2. Excavations at San Francisco Mazapan, Mexico
Authors: Juan Carlos Perez, Christina M. Elson
Background to Vaillant's Field Work
Dr. George Vaillant was a Curator in the Anthropology Department of the American Museum of Natural History (1927-41). In the early 1930s, Vaillant excavated near San Francisco Mazapan, a small town located just outside the ruins of the Classic Period city of Teotihuacan.
One of the largest cities of its time, Teotihuacan flourished from AD 150 to 750, and reached its peak between AD 450 and 650. During this time, Teotihuacan's influence was felt over much of Mesoamerica, including cities like Tikal located far away in the Maya lowlands of Guatemala. Teotihuacan ceased to be a powerful city around AD 750; however; after its political decline the city continued to be inhabited by thousands of people and during the Postclassic Period the site played an important role in Aztec mythology (Smith 1996:34-36).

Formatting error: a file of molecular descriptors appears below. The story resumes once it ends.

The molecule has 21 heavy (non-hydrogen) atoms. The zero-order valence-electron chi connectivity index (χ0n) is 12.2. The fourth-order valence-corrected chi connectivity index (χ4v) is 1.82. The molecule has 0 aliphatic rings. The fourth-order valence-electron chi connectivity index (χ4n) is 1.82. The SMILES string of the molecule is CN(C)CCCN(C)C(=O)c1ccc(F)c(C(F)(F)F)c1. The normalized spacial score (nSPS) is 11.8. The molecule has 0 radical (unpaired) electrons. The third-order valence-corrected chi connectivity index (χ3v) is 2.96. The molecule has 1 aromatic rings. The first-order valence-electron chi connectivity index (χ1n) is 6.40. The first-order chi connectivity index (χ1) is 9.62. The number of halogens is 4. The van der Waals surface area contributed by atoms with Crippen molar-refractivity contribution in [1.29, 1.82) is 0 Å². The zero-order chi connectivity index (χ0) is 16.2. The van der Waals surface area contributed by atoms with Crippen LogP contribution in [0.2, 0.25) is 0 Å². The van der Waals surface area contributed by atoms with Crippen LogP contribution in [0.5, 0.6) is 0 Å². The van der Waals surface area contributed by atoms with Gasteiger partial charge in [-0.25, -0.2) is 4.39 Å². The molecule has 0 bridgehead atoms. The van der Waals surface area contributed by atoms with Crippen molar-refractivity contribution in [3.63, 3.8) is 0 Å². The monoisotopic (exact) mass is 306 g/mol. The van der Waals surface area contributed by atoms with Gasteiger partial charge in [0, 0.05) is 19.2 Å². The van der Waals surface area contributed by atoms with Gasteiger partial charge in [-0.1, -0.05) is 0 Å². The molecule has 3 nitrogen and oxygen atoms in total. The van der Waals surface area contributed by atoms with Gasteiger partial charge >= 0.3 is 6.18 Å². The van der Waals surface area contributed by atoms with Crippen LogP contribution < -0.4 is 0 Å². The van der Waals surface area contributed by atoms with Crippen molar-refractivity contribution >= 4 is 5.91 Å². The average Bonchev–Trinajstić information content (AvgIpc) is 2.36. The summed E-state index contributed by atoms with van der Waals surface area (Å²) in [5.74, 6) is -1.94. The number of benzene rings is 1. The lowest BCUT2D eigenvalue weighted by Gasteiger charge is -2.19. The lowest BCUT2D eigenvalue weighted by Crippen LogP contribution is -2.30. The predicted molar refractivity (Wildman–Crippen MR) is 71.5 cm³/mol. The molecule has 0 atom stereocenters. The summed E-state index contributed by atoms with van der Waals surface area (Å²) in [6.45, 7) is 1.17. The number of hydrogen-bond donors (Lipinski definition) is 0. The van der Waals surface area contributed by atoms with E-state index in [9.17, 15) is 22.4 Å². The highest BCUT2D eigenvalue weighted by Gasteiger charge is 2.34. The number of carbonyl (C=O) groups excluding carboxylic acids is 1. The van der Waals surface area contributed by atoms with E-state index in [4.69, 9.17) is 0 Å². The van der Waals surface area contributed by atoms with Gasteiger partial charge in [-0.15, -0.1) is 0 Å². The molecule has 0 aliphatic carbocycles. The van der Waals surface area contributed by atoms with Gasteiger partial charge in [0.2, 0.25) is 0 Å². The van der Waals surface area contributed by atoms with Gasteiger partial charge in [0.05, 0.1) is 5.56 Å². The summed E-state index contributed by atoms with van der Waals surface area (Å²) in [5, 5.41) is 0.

Pyramid of the Sun
Vaillant's excavations were located in a field east of the Pyramid of the Sun and approximately 200 meters south of Xolalpan, a Classic Period residential compound excavated by the Swedish archaeologist Sigvald Linné.
Because the pottery Vaillant found was neither Teotihuacan nor Aztec, he suggested that it belonged to the time period in between the two cultures, which he called the "Mazapan" culture. Scholars now date the Mazapan Period to the Early Postclassic Period (AD 950 to 1150). Vaillant never published the results of his work, which is unfortunate because data from his excavations can shed new light on the Mazapan culture.
The American Museum of Natural History Collection
Location of burials and offerings
Burials X and XI: Effigy jar
• Burials X and XI were placed together in an extended (face up) position. They were located several meters away from the skulls and offerings. Six dishes, two bowls, and two jars, including an effigy jar, accompanied the burials.
• Skull 1 has several artifacts in the collection.